I’ve been granted only a few job interviews. Even then, the usual outcome was, “We will call you.” Because I’m on the autism spectrum, I have a very limited view of the social world. In this case, I expect them to really call me...
Job-matching is a delicate art, made more so when exceptionalities enter the picture. Jobseekers with neurodevelopmental disorders like autism struggle with the employment process, even when they have the required skills and qualifications. But once their abilities are matched to the right job, great things happen – not just for the person with autism, but also for the company and the organization.
Randy Motoomull, a clerk employed for over two years now, is one of many who successfully found ways to contribute to society. His story encapsulates some of the struggles and victories as we move towards a healthier, more inclusive Philippines.
As a Person with Autism (PWA), what were the challenges you experienced in applying for a job?
As someone on the autism spectrum, the main problem I face when applying for a job is convincing the company to grant me an interview. I’ve tried to apply to different companies for years, but I’ve been granted only a few job interviews. Even then, the usual outcome was, “We will call you.” Because I’m on the autism spectrum, I have a very limited view of the social world. In this case, I expect them to really call me, only to realize that it is probably just a nice way of saying that I’m not the guy for their company.
How did you overcome those challenges?
Even if I play the cards right, that is, I answered the job interview well in theory, I know that I may never be able to get a job because I’m somehow different. I have autism, even if on the outside, it isn’t obvious since I can talk and am a college graduate. So instead of totally depending on myself, I decided to ask for help. I decided to enroll in the Job-Readiness Program (JRP) offered by Independent Living Learning Centre (ILLC) so that I can eventually work in a company.
I had sort of a job in University of Santo Tomas (UST) because of ILLC. UST just gave me free lunch and eventually decided that my time there is over. Fortunately, Unilab Foundation (ULF) discovered me. Through them, I was able to work in United Laboratories (Unilab) and eventually in Univet Nutrition and Animal Healthcare Company (UNAHCO). Both companies gave me a proper salary.
Some people say Persons with Disabilities should hide their conditions to have better chances of getting employed. What can you say about this?
People with disabilities should be ourselves, because other people in the workplace will eventually learn who we really are, anyway. Also, if we show our true colors, it gives the impression to other people that we are frank and honest. It hasn’t happened here in the Philippines yet, but in the United States for example, a sizable number of companies want to hire people with developmental conditions like autism. Those companies know that we have specific qualities that give us an edge over neurotypical people.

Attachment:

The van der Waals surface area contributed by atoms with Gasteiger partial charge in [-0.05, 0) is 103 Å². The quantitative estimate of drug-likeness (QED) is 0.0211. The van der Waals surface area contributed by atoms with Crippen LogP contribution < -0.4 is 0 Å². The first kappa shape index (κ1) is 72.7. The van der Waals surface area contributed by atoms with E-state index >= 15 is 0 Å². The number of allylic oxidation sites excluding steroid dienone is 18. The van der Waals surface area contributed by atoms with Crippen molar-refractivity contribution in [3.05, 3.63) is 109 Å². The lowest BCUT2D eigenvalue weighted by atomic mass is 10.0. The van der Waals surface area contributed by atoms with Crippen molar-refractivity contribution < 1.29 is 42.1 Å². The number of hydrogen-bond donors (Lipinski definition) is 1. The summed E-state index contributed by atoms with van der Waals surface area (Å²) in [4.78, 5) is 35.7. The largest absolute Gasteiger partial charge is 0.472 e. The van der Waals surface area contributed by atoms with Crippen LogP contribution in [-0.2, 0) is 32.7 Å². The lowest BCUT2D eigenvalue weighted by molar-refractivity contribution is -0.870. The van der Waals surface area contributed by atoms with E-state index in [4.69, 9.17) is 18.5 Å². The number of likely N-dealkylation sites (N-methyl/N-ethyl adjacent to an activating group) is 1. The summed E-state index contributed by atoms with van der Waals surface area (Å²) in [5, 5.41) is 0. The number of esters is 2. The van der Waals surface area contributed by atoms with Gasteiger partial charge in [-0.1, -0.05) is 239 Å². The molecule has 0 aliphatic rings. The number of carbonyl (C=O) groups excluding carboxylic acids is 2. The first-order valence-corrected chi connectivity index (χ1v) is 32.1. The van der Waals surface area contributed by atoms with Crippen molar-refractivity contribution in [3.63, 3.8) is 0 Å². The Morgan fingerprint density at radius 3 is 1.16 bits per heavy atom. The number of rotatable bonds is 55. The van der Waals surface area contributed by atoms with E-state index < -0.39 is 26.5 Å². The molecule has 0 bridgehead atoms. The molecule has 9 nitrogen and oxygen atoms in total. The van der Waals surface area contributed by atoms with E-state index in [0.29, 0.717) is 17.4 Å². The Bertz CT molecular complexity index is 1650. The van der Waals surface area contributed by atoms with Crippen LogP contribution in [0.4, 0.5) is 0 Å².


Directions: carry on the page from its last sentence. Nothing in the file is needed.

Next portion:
What adjustments did you have to make/are you making to perform well in your new job?
Since it’s more natural for me to be more comfortable with my job than with other people, I just do my job even during morning and afternoon breaks. Also, I use my preference for predictability to be more efficient in finding a way to do my job right, and I stick to it so that I’ll be able to do my job really well.
What do you love most about your job now?
I like tasks that involve arranging, whether files or receipts, since I like doing those things. So far, I’m not given jobs that involve convincing or selling to other people since even up to now, my skill in that area is very limited.
A lot of people get surprised when they learn of people with developmental conditions (such as autism, Down syndrome, ADHD) who get hired. You are not only employed, but have been employed for more than two years now. What can you say about this?
It’s possible for people like me to get and keep our jobs, if we have the right skills for them. Take the case one of the people working in Unilab Foundation. I won’t mention his name, but he’s also on the autism spectrum. That guy sorts documents faster than his coworkers, and he’s a regular worker there.
Where do you see yourself five years from now?
Depending on how many kinds of tasks I am performing in the company, if I performed many kinds of tasks and I performed them well, I see myself being regularized by the company at the very least, if not being promoted to a supervisory post. If I’ll indeed become a supervisor, I’ll really be in a good position to convince the company to hire more people like me in the workplace.
What is your message to other PWAs or PWDs in general, who are facing challenges in finding jobs? How will you encourage and inspire them?
Just don’t lose hope. Honestly, I’ve spent years trying to get a job. Until Unilab Foundation found me, I thought I would never be able to realy work in a company, but now I am working in company. My experience shows that indeed there is really hope.
Ronald Alexander “Randy” Motumooll, 31, is a graduate of Xavier University – Ateneo de Cagayan. He loves surfing the net, watching TV, and going to the mall. He is a General Clerk in UNAHCO, and a proof of the contribution Persons with Autism can make in the workplace.